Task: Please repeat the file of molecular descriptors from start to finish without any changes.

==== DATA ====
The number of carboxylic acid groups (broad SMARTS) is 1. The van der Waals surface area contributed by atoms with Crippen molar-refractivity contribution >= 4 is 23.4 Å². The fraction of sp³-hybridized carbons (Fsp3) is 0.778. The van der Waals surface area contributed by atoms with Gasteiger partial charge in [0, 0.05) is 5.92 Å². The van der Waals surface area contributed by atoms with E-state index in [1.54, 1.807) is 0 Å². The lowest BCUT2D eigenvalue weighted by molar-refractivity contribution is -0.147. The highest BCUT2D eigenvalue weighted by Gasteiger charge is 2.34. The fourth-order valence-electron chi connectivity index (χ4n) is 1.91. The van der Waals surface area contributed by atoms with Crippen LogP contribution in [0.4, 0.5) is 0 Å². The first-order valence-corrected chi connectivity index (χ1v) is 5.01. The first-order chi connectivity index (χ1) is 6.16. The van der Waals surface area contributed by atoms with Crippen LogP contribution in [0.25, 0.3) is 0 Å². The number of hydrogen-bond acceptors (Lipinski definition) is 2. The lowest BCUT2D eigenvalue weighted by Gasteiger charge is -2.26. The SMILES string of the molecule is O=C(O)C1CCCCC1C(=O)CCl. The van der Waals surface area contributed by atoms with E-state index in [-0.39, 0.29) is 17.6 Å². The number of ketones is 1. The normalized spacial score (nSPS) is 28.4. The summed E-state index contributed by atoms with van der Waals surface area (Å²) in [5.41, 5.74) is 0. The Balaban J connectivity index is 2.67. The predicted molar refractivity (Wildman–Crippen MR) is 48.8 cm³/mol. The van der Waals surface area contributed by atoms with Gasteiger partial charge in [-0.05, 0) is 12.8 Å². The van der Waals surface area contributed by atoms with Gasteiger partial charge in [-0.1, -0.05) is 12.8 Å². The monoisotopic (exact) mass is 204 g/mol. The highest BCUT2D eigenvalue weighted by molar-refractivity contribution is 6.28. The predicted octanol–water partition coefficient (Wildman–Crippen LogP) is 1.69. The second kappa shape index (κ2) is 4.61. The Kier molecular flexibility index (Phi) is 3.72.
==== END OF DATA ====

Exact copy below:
The number of carboxylic acid groups (broad SMARTS) is 1. The van der Waals surface area contributed by atoms with Crippen molar-refractivity contribution >= 4 is 23.4 Å². The fraction of sp³-hybridized carbons (Fsp3) is 0.778. The van der Waals surface area contributed by atoms with Gasteiger partial charge in [0, 0.05) is 5.92 Å². The van der Waals surface area contributed by atoms with E-state index in [1.54, 1.807) is 0 Å². The lowest BCUT2D eigenvalue weighted by molar-refractivity contribution is -0.147. The highest BCUT2D eigenvalue weighted by Gasteiger charge is 2.34. The fourth-order valence-electron chi connectivity index (χ4n) is 1.91. The van der Waals surface area contributed by atoms with Crippen LogP contribution in [0.4, 0.5) is 0 Å². The first-order valence-corrected chi connectivity index (χ1v) is 5.01. The first-order chi connectivity index (χ1) is 6.16. The van der Waals surface area contributed by atoms with Crippen LogP contribution in [0.25, 0.3) is 0 Å². The number of hydrogen-bond acceptors (Lipinski definition) is 2. The lowest BCUT2D eigenvalue weighted by Gasteiger charge is -2.26. The SMILES string of the molecule is O=C(O)C1CCCCC1C(=O)CCl. The van der Waals surface area contributed by atoms with E-state index in [-0.39, 0.29) is 17.6 Å². The number of ketones is 1. The normalized spacial score (nSPS) is 28.4. The summed E-state index contributed by atoms with van der Waals surface area (Å²) in [5.41, 5.74) is 0. The Balaban J connectivity index is 2.67. The predicted molar refractivity (Wildman–Crippen MR) is 48.8 cm³/mol. The van der Waals surface area contributed by atoms with Gasteiger partial charge in [-0.05, 0) is 12.8 Å². The van der Waals surface area contributed by atoms with Gasteiger partial charge in [-0.1, -0.05) is 12.8 Å². The monoisotopic (exact) mass is 204 g/mol. The highest BCUT2D eigenvalue weighted by molar-refractivity contribution is 6.28. The predicted octanol–water partition coefficient (Wildman–Crippen LogP) is 1.69. The second kappa shape index (κ2) is 4.61. The Kier molecular flexibility index (Phi) is 3.72.